std::string getValue(const char *key) 
{ 
    if (key found)
        return valueString; 
    else 
        return std::string(); 
} 
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2  
In that case, ideally, boost::optional<std::string>. –  user1203803 Apr 11 '12 at 18:47

You want a std::string with an out of bound value. (char *) might not be the ideal way to do it (see boost::optional for a better way), but it will work (assuming you aren't using a stack-local variable) — if you check for the out of bound value. That is, the problem here is not really mixing (char *) and std::string, it is that you aren't checking for "not found" but blindly assuming something sensible will happen in that case.

Don't assume; determine what you need to do if the key is not found, and check for the NULL (or other out of band, if you choose to use something else).

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First question: where does the data come from? You cann't return the results of c_str() on a local variable; it's undefined behavior, and you've just been unlucky that it seems to work. If valueString is just a copy of some more long lasting data, then you can call c_str directly on it. More generally, however: whatever you return, you'll have to verify that it is valid before trying to use it. The simplest solution (but not always possible) is just to use a sentinal value in the string, e.g.:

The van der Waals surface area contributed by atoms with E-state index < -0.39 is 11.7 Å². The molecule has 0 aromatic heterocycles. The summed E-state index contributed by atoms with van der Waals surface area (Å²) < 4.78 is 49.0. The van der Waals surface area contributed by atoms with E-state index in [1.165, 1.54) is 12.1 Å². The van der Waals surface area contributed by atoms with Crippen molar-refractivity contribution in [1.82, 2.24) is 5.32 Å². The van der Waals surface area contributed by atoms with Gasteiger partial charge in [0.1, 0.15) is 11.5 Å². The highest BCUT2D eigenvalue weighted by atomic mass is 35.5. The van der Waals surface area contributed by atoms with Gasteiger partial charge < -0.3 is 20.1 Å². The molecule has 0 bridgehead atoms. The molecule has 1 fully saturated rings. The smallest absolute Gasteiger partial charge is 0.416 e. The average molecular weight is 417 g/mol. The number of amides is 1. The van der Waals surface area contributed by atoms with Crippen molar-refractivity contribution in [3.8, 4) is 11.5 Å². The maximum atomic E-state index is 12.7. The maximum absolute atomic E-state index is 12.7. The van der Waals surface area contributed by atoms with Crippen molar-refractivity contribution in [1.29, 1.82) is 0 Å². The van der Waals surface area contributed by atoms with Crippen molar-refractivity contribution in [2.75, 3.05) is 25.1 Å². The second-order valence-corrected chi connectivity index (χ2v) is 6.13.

std::string
getValue( std::string const& key )
{
    //  ...
    return condition ? valueString : std:;string();
}

for example, using an empty string as the sentinal.

If the semantics of the function don't provide a convenient sentinal value—for example, if the function can return an empty string as a valid value—then you'll have to do something else.

If the return value is the result of a lookup in some long lived container, then you may be able to return a pointer to the element in the container. In general, however, pointers pose the problem of what they point to; if you don't have something whose lifetime is sufficient, then you don't want to use a pointer.

Another possibility is for the caller to provide the default value:

std::string
getValue( std::string const& key, std::string const& ifNotFound )
{
    // ...
    return condition ? valueString : ifNotFound;
}

This shifts the responsibility of defining the sentinal off to the callee. In cases like string, there's almost always some value that the callee can't do anything with, and so can use as a sentinal.

The most general alternative is some sort of Fallible or Maybe class: a class object which combines a status (typically just a bool) and an instance of the actual data type. Whether the data are valid or not depends on the value of the status, so you still have to check that:

Fallible<std::string>
getValue( std::string const& key )
{
    //  ...
    return condition
        ? Fallible<std::string>( valueString )
        : Fallible<std::string>();
}

This often works out well internally as well:

Fallible<std::string>
getValue( std::string const& key )
{
    Fallible<std::string> results;
    //  ...
    // At some point, I've got a valid return value, so I do:
        results.validate( valueString );
    // in a condition, of course...
    return results;
}

(Just an example of a frequent and convenient pattern.)